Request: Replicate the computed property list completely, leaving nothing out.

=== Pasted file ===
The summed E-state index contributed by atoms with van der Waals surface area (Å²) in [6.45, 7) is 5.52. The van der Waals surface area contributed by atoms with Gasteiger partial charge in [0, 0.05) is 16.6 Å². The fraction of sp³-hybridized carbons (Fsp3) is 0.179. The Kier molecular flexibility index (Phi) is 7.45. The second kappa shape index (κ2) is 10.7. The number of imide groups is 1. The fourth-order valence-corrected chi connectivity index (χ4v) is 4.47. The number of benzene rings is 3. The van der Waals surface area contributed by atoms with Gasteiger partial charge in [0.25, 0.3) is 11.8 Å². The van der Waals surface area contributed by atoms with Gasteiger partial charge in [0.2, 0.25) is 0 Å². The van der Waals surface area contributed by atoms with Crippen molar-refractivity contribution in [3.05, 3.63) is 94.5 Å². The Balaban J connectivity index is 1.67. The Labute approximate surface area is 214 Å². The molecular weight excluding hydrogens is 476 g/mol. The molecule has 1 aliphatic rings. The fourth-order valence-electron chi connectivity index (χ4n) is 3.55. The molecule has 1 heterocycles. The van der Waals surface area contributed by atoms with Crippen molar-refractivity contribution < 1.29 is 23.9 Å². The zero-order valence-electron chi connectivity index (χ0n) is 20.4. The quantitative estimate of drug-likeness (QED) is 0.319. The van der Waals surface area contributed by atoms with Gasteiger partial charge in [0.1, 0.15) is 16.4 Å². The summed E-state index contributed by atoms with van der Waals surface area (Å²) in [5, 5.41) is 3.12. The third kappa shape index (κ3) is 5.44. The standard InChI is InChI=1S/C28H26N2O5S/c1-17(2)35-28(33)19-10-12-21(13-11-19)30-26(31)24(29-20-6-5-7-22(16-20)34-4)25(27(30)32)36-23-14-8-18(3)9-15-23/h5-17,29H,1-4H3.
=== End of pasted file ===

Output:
The summed E-state index contributed by atoms with van der Waals surface area (Å²) in [6.45, 7) is 5.52. The van der Waals surface area contributed by atoms with Gasteiger partial charge in [0, 0.05) is 16.6 Å². The fraction of sp³-hybridized carbons (Fsp3) is 0.179. The Kier molecular flexibility index (Phi) is 7.45. The second kappa shape index (κ2) is 10.7. The number of imide groups is 1. The fourth-order valence-corrected chi connectivity index (χ4v) is 4.47. The number of benzene rings is 3. The van der Waals surface area contributed by atoms with Gasteiger partial charge in [0.25, 0.3) is 11.8 Å². The van der Waals surface area contributed by atoms with Gasteiger partial charge in [0.2, 0.25) is 0 Å². The van der Waals surface area contributed by atoms with Crippen molar-refractivity contribution in [3.05, 3.63) is 94.5 Å². The Balaban J connectivity index is 1.67. The Labute approximate surface area is 214 Å². The molecular weight excluding hydrogens is 476 g/mol. The molecule has 1 aliphatic rings. The fourth-order valence-electron chi connectivity index (χ4n) is 3.55. The molecule has 1 heterocycles. The van der Waals surface area contributed by atoms with Crippen molar-refractivity contribution < 1.29 is 23.9 Å². The zero-order valence-electron chi connectivity index (χ0n) is 20.4. The quantitative estimate of drug-likeness (QED) is 0.319. The van der Waals surface area contributed by atoms with Gasteiger partial charge in [0.1, 0.15) is 16.4 Å². The summed E-state index contributed by atoms with van der Waals surface area (Å²) in [5, 5.41) is 3.12. The third kappa shape index (κ3) is 5.44. The standard InChI is InChI=1S/C28H26N2O5S/c1-17(2)35-28(33)19-10-12-21(13-11-19)30-26(31)24(29-20-6-5-7-22(16-20)34-4)25(27(30)32)36-23-14-8-18(3)9-15-23/h5-17,29H,1-4H3.